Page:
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# Statistics 100 Lecture Set 3

Statistics 100 Lecture Set 3. Lecture Set 3. Chapters 3 and 4… please read Pay particular attention to page 47-49… discussion on confidence statements Some suggested problems: Chapter 3: 3.3, 3.9, 3.11, 3.13, 3.15, 3.21, 3.25 , 3.27 Chapter 4: 4.3, 4.5, 4.7, 4.9, 4.15 , 4.17. Example.

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## Statistics 100 Lecture Set 3

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1. Statistics 100Lecture Set 3

2. Lecture Set 3 • Chapters 3 and 4… please read • Pay particular attention to page 47-49… discussion on confidence statements • Some suggested problems: • Chapter 3: 3.3, 3.9, 3.11, 3.13, 3.15, 3.21, 3.25, 3.27 • Chapter 4: 4.3, 4.5, 4.7, 4.9, 4.15, 4.17

3. Example • A 2004 Gallop poll indicated that “a slight majority of Americans (51% to 45%) supported a constitutional amendment that would define marriage as being between a man and a woman only • The poll was based on a random sample of n = 2,527 adults • Is 51% really evidence that the majority of Americans favour such an amendment?

4. What do samples tell us? • Parameters, Statistics, and Estimates • A parameter is a population quantity that we want to know about • A statistic is any quantity computed from a sample • An estimate is a specific statistic that is used to guess (estimate) a specific parameter

5. Example • Parameter? • Estimate? • What is the true population parameter in this case?

6. Does Parameter = Statistic? • If I took another sample, would the statistic from the first sample equal the statistic from the second sample? • Why or why not?

7. Variation • Statistics are subject to sampling variability • Different individuals give different responses • This is variability • Different samples of individuals represent different collections of responses • Statistics computed on different samples vary

8. Variation • Advantages of random samples:

9. Variation • Bias of the statistic • Variability of the statistic

10. Variation

11. Variation • Variability in a statistic is unfortunate • Variability in a statistic is unavoidable • Statistical Science teaches us how the variability in a statistic behaves • Statisticians learn how to interpret the variability in statistics and turn them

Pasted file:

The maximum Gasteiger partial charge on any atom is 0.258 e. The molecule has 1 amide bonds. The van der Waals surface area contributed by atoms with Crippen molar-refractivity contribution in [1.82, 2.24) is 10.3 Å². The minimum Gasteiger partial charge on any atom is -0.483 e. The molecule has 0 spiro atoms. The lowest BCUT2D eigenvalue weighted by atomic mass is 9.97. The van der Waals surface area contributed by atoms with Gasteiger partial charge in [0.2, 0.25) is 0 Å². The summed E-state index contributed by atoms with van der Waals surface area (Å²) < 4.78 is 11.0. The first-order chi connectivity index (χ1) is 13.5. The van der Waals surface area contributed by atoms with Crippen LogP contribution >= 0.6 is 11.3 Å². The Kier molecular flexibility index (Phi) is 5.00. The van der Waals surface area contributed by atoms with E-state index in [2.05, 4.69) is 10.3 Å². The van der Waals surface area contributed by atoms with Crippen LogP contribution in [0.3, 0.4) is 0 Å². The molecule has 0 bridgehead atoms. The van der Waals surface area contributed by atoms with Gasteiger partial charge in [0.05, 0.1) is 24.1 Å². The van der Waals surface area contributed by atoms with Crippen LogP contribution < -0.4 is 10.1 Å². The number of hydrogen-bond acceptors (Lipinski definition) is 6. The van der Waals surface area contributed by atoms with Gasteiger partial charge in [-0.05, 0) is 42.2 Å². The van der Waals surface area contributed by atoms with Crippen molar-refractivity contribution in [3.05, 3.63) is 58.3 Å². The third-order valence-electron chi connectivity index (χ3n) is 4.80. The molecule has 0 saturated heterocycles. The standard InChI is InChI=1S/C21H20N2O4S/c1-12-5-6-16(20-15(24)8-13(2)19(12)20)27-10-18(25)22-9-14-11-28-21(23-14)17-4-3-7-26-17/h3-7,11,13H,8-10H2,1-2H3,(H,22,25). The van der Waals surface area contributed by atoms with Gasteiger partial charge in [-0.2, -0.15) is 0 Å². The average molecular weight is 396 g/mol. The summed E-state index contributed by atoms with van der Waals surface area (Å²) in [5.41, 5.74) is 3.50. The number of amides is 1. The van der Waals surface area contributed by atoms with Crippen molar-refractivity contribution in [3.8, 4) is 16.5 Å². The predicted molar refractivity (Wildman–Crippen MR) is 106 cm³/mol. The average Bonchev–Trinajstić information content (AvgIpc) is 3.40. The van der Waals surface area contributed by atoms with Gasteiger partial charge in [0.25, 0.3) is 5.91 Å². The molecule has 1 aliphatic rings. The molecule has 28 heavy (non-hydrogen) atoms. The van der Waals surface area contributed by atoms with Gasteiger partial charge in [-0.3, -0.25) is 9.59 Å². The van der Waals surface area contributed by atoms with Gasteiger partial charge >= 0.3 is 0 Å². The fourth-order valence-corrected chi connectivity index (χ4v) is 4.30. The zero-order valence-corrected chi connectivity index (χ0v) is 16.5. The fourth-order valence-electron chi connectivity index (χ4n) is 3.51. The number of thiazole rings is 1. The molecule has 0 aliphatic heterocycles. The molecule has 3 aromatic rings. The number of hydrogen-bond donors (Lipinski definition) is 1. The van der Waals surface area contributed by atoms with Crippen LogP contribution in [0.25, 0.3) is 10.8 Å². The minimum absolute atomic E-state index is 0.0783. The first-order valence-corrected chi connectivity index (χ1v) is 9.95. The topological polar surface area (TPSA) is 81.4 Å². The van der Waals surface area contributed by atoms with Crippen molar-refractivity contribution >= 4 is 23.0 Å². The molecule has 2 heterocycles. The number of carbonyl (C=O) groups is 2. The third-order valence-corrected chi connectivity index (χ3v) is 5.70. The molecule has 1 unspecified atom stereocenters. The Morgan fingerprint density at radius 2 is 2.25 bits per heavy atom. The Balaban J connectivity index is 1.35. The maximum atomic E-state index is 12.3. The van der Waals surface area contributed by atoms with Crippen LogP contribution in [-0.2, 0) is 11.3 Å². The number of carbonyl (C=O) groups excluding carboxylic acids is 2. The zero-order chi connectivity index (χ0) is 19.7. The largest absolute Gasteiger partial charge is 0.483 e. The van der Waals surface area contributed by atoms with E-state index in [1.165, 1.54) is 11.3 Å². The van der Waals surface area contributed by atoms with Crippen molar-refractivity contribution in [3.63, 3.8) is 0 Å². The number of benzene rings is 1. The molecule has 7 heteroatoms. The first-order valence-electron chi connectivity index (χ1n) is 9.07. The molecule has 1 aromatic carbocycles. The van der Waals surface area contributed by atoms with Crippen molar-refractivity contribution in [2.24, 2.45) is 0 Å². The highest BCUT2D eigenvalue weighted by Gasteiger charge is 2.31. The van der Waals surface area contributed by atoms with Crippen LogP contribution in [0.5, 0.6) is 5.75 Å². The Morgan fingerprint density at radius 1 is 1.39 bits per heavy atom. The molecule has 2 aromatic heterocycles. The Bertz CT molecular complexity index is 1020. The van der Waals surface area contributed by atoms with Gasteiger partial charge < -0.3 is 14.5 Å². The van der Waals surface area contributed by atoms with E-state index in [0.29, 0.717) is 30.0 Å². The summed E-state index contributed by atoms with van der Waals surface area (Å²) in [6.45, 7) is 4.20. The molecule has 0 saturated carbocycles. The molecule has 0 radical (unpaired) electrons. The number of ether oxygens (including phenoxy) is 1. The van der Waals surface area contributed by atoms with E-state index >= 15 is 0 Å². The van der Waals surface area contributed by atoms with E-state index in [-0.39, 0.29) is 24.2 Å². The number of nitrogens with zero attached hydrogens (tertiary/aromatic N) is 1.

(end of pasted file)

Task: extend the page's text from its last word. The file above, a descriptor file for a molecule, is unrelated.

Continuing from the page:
12. Variation • For example, a fundamental principle is: A statistic becomes less variable as the sample size is increased • Generally, variability in a statistic is related to

13. Reducing bias and variability • To reduce bias: • To reduce variability:

14. Reducing bias and variability • Statistical Science teaches us how to sample and how to calculate statistics to avoid bias • Estimate the average height in class using • Tallest in sample • Middle height in sample • Average height in sample • Which is best?

15. Reducing bias and variability • Choosing a sample size is a compromise • Reducing variability (large n) • Cost (small n)

16. Reducing bias and variability • To summarize, we use Statistical Science to • Design studies to have low bias and low variability • Design statistics to have low bias and low variability

17. Margin of error • The estimate of the population quantity does not tell the whole story • Need to report some measure of variability • If there is no reported variability, question the validity

18. Margin of error • Common measure is the margin of error Example: 55 % of Brazilians support instituting the death penalty, which does not exist in Brazil, according to the Datafolha. Datafolha said it interviewed 5,700 people across Brazil on March 19-20, and the survey had a margin of error of 2 % points. (Associated Press: April 8, 2007)

19. Margin of error • Common measure is the margin of error

20. Margin of error • Situation: • Statistic is a proportion (or a percentage) • Expect answers to be generally “close” to .5 (50%) • (Like between about .2 and .8 mostly, not much below .1) • Then the Margin of Error =

21. Margin of error • Interpretation of Margin of Error (MoE): • We expect a proportion estimated from a sample of this size to be within +/- 1 MoE of the population value in 95% of samples • i.e. there is only a 5% chance that we will “miss” the parameter we are estimating by more than the MoE • Look at example survey: • n=1009, so MoE = = 1/31.765 = 0.03148 or about 3.1%

22. Margin of error • One last thing: Which gives a less variable estimate of a parameter: • A sample of 1000 people from Canada • A sample of 1000 people from USA • A sample of 1000 people from China

23. Confidence statements • Confidence statement: • Margin of error • Confidence level: